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Applications of Aptamers in Immunohistochemistry (IHC)

Cancer histopathology is currently the preferred method for detecting microscopic anatomical changes in tissue sections, making the discovery of cancer biomarkers critical for early diagnosis and treatment. Antibodies have been used extensively as the molecular probes; however, the production of antibodies requires a series of complicated and time-consuming processes.

There is no question that aptamers can offer benefits over antibodies, as they have been demonstrated as excellent probes for immunostaining of frozen and formalin-fixed and paraffin-embedded (FFPE) tissues. Aptamers have unique properties that make them advantageous in future clinical settings by overcoming the limitations of antibodies. These include:

  • Isolated in vitro, without the need of animals
  • Small size which allows increased penetration into cells and tissues
  • Non-immunogenicity
  • Significantly lower batch to batch variation
  • Reduced cost and faster production
  • Potentially increased stability and convenient storage

Moreover, in direct comparison with antibodies in IHC, aptamer probes provide:

  • Optimal staining with shorter reaction times
  • Less restricted antigen retrieval conditions
  • Reduced time to perform the aptamer histochemistry technique
  • Lower background staining (negligible non-specific binding)

The flexibility of aptamers means they can be easily conjugated with a wide range of tags for imaging without affecting selectivity or affinity. In this view, the following researchers have reported the use of fluorescent/biotin tagged aptamers in aptahistochemistry for the characterization of the histological structure of cancer tissues.

Selective staining of Lung Adenocarcinoma Tissue

Zamay et al. selected three aptamers LC-17, LC-18 and LC-224 to postoperative lung adenocarcinoma tissue for histochemical analysis of biomarkers, tumour cells, blood vessels and connective tissues. The aptamers showed binding to various tumour specific biomarkers and tumour structures such as elastic fibers, tumour cells, blood vessels, and elastin all of which play important roles in tumour progression. Also, these aptamers did not stain normal lung tissue confirming that they only have an affinity to elastic fibers that have been modified due to a malignant process.

Selective staining of Breast Cancer Tissue

Ahirwar et al. attempted to ascertain the clinical applicability of breast cancer-specific aptamer in evaluating the ERα expression, by selective staining of ERα-positive cells, to assist in breast cancer diagnosis and grading. An aptahistochemistry assay was performed using biotinylated-ERaptD4 on deparaffinized and hydrated tissue sections of breast cancer patients. Aptamer ERaptD4 showed specific staining in the nuclei of ERα positive breast cancer cells where it specifically stained the malignant duct cancer cells without any cross-reactivity to fibroblasts, adipocytes, inflammatory cells or extracellular components.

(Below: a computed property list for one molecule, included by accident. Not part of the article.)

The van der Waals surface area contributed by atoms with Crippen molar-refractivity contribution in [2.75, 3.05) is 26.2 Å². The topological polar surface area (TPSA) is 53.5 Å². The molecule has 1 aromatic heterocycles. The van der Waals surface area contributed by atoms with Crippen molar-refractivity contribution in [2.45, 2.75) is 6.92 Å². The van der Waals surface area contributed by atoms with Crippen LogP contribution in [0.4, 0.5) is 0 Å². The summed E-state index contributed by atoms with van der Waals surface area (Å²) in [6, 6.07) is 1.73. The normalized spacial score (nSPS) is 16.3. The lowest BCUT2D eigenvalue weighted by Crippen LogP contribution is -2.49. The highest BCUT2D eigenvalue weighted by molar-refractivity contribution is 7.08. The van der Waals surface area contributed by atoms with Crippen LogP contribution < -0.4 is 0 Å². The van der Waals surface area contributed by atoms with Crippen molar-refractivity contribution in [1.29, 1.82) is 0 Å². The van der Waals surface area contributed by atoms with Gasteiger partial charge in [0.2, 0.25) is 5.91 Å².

Selective staining of glioma tissues

Similarly, Aptekar et al. determined the effectiveness of aptamers in recognizing and differentiating between different grades of glioma and non-cancerous brain tissues. Staining of tissue sections was graded using a UK NEQAS scoring system. The aptamer SA43 showed moderate to strong nuclear staining in tumour tissues with an average score ranging from 4–6.6, whereas, in non-cancerous tissues, the average score was only 2.9. The random sequence aptamer showed comparatively negligible binding to the non-cancerous and tumour tissues. Moreover, the aptamer showed selective binding to endothelial cells in tumour tissues.

Overall, these findings have opened the door to aptamer histochemistry applications in both research and clinical settings, including intraoperative diagnostics in which speed and accuracy are paramount.

At Aptamer Group Ltd, we start with the end in mind by designing the aptamers according to the customer-specific requirements, so that they are optimized for end applications. For such IHC applications, we isolate the aptamers directly against the cells/tissues of interest; after they have undergone all the necessary treatments (fixation, embedding, antigen retrieval, etc). Taking this approach means that we isolate the aptamers against the antigen, as it will be presented in the final application. This helps to ensure that the aptamers are fit for purpose faster than traditional technologies. If you want more information on exploring applications of aptamers in IHC, please get in touch.


Ahirwar R, Vellarikkal SK, Sett A, Sivasubbu S, Scaria V, Bora U, et al. (2016) Aptamer-Assisted Detection of the Altered Expression of Estrogen Receptor Alpha in Human Breast Cancer. PLoS ONE 11(4): e0153001.

Aptekar S, Arora M, Lawrence CL, Lea RW, Ashton K, Dawson T, et al. (2015) Selective Targeting to Glioma with Nucleic Acid Aptamers. PLoS ONE 10(8): e0134957.

Zamay GS, Ivanchenko TI, Zamay TN, et al. (2017). DNA Aptamers for the Characterization of Histological Structure of Lung Adenocarcinoma. Mol Ther Nucleic Acids.6:150–162. doi:10.1016/j.omtn.2016.12.004


breast cancercancerdiagnosticgliomahistochemistryIHCimmunohistochemistrylung canceroncology

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